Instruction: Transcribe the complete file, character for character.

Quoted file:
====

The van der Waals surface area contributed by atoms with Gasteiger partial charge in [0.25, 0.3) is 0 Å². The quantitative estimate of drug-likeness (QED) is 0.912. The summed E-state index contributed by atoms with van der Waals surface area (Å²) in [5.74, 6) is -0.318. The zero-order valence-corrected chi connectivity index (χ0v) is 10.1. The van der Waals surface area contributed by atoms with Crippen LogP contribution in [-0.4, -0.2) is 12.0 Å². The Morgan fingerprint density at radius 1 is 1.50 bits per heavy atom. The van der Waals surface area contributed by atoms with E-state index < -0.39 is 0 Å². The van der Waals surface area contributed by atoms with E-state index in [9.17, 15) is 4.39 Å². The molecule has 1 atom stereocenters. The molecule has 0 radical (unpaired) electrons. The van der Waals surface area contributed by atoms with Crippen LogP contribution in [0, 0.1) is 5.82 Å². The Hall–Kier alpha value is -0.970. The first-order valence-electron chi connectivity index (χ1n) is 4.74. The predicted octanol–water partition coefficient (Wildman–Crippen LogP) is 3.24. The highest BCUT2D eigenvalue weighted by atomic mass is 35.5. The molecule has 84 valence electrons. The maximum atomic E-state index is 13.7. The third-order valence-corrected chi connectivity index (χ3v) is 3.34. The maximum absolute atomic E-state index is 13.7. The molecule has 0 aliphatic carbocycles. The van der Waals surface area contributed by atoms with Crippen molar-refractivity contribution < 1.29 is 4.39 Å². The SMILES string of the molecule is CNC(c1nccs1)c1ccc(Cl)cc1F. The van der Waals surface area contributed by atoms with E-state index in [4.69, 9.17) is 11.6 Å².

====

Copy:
The van der Waals surface area contributed by atoms with Gasteiger partial charge in [0.25, 0.3) is 0 Å². The quantitative estimate of drug-likeness (QED) is 0.912. The summed E-state index contributed by atoms with van der Waals surface area (Å²) in [5.74, 6) is -0.318. The zero-order valence-corrected chi connectivity index (χ0v) is 10.1. The van der Waals surface area contributed by atoms with Crippen LogP contribution in [-0.4, -0.2) is 12.0 Å². The Morgan fingerprint density at radius 1 is 1.50 bits per heavy atom. The van der Waals surface area contributed by atoms with E-state index < -0.39 is 0 Å². The van der Waals surface area contributed by atoms with E-state index in [9.17, 15) is 4.39 Å². The molecule has 1 atom stereocenters. The molecule has 0 radical (unpaired) electrons. The van der Waals surface area contributed by atoms with Crippen LogP contribution in [0, 0.1) is 5.82 Å². The Hall–Kier alpha value is -0.970. The first-order valence-electron chi connectivity index (χ1n) is 4.74. The predicted octanol–water partition coefficient (Wildman–Crippen LogP) is 3.24. The highest BCUT2D eigenvalue weighted by atomic mass is 35.5. The molecule has 84 valence electrons. The maximum atomic E-state index is 13.7. The third-order valence-corrected chi connectivity index (χ3v) is 3.34. The maximum absolute atomic E-state index is 13.7. The molecule has 0 aliphatic carbocycles. The van der Waals surface area contributed by atoms with Crippen molar-refractivity contribution < 1.29 is 4.39 Å². The SMILES string of the molecule is CNC(c1nccs1)c1ccc(Cl)cc1F. The van der Waals surface area contributed by atoms with E-state index in [4.69, 9.17) is 11.6 Å².